Prices for housing have jumped and rents have jumped too, yet the 38.7 million renters, 34% of all households, watched with dismay as their real wages declined.
Number one is Palo Alto, epicenter of Silicon Valley craziness, where home prices are now 40% higher than they were at their prior bubble peak. What are we calling this phenomenon? Bubble? Nope. “Housing recovery.” But the middle class has hit a wall.
Now part three, after soaring home prices and mortgage rates. It was drowned out by the hullaballoo over the Fed’s taper announcement. It came from Fannie Mae and Freddie Mac. It will drive up mortgage payments even more.
Property developers are aware that land value increases massively as soon as mineral deposits are found in the area.
You can’t get away from it. The media fawn over it. Rational neighbors drool unexpectedly. Ads flood the airwaves. “Learn our simple three-step system on how to flip homes,” the announcer says. Everyone knows: untold riches are waiting for you. “Right here in the Bay Area,” he says. It’s hot, so hot that people will get burned. And banks will get hit (again).
Oaktree Capital and Carrington Mortgage are trying to dump a portfolio of 500 single-family homes they’d bought out of foreclosure. They’re trying to get the heck out of the once hot buy-to-rent trade. Blackstone, which gobbled up 32,000 of these homes, is trying to get its money out. They all are. That trade is turning sour. Trouble in the housing market!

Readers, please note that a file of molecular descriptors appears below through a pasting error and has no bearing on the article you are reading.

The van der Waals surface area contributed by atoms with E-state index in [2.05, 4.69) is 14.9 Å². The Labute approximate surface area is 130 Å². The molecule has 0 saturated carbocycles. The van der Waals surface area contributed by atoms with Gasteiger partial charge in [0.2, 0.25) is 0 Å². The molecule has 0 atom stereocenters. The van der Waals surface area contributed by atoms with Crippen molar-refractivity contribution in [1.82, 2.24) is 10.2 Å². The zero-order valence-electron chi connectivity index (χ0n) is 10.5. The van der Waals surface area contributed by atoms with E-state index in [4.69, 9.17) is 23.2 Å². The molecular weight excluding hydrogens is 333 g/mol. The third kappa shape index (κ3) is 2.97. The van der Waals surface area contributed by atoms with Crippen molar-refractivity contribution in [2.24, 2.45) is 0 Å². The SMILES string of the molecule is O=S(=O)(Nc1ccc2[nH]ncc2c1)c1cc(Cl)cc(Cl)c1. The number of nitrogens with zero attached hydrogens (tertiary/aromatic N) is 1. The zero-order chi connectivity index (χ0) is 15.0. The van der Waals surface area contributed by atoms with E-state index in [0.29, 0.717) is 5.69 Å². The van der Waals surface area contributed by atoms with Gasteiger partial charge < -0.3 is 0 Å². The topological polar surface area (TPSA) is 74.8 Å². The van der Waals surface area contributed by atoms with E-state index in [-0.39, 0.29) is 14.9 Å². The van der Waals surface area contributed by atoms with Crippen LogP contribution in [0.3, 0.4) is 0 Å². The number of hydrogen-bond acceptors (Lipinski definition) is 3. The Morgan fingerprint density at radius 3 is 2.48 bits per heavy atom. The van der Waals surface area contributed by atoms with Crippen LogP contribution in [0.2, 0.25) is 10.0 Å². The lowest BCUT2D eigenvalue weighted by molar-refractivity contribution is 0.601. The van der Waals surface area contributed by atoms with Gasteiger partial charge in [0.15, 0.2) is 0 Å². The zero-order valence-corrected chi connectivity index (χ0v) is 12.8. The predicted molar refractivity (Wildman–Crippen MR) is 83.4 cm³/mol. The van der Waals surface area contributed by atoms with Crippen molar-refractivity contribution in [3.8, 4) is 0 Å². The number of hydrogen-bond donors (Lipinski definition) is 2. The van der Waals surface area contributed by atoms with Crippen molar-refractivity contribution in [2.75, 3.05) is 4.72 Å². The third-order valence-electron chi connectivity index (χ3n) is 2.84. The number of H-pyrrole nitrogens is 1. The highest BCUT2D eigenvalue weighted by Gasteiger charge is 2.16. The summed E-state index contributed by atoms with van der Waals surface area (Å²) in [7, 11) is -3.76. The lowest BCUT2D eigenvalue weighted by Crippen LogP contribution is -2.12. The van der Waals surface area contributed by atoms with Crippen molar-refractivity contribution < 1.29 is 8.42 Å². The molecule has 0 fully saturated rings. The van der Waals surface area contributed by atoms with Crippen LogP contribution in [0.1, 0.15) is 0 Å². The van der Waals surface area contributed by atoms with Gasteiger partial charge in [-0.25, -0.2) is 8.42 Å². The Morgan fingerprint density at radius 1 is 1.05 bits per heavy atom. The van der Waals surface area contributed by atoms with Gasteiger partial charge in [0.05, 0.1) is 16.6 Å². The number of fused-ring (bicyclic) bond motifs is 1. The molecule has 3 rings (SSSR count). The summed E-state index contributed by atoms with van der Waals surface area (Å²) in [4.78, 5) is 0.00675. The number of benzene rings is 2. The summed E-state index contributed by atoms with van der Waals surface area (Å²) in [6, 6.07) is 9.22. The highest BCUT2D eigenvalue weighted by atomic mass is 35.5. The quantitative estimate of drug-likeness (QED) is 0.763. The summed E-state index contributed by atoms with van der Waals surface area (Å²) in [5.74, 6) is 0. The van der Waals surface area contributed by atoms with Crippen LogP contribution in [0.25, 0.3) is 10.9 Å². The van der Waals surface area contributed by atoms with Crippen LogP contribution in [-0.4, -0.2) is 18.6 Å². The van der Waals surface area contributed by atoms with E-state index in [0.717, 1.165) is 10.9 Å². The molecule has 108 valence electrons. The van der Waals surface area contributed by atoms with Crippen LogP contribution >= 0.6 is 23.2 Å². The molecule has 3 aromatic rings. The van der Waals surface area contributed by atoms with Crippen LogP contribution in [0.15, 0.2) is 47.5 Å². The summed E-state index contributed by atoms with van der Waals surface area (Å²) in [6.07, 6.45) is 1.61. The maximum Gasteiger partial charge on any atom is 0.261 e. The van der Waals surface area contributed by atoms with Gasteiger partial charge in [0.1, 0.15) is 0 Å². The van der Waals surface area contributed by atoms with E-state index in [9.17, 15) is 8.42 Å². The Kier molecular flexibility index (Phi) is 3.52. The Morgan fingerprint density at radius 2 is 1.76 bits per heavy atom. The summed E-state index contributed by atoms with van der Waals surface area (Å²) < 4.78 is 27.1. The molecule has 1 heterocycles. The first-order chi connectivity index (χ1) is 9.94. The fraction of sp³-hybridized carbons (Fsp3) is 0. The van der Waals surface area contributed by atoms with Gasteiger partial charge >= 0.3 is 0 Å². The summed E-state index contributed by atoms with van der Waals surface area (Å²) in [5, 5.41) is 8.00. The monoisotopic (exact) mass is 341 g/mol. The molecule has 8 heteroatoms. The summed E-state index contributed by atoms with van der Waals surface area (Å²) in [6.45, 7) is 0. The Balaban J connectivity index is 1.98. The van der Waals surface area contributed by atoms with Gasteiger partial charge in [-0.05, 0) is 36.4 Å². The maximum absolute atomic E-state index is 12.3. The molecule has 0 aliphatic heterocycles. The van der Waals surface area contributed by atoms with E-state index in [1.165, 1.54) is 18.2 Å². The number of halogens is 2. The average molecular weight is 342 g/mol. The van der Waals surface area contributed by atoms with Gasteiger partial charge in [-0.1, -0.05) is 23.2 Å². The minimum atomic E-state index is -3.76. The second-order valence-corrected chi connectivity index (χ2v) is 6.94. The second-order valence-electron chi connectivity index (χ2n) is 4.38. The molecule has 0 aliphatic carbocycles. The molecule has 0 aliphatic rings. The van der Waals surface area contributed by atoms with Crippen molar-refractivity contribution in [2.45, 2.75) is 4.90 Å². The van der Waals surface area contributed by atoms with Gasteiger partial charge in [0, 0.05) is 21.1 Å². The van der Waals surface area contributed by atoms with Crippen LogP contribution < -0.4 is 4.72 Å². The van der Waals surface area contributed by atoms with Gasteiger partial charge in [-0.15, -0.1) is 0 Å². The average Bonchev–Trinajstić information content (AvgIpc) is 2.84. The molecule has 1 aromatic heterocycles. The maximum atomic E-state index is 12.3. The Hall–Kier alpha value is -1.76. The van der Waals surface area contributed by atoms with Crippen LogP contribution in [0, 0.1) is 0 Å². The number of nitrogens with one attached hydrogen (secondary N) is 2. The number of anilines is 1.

When the Fed shied away from tapering its $85 billion a month in asset purchases, while simultaneously downgrading the economy for the third time this year, it gave the impression of being mired in fear. It has many reasons to be afraid. But one in particular.
Dizzying home-price increases fused with pandemic hype and trillions from the Fed into a self-propagating force. It’s now accepted that housing will recover all the way to where it was in 2006, a sign the Fed has done its job, that it cured the ill that has dogged this economy for so long. Prices of 2006 are no longer “the peak of the housing bubble” but a goal.
By Lee Adler, The Wall Street Examiner: There’s been a lot of talk over the past year about the housing “recovery.” But the fact of the matter is that in terms of new single-family homes, there’s no genuine recovery, but there’s certainly a bubble in prices.
Home prices have jumped around the country, in some cities over 20% on an annual basis. “Recovery of the housing market,” is what this phenomenon is called. Everyone from President Obama on down has taken credit for it, particularly the Fed, whose handiwork this is. But there is a very ugly fly in this illusory ointment.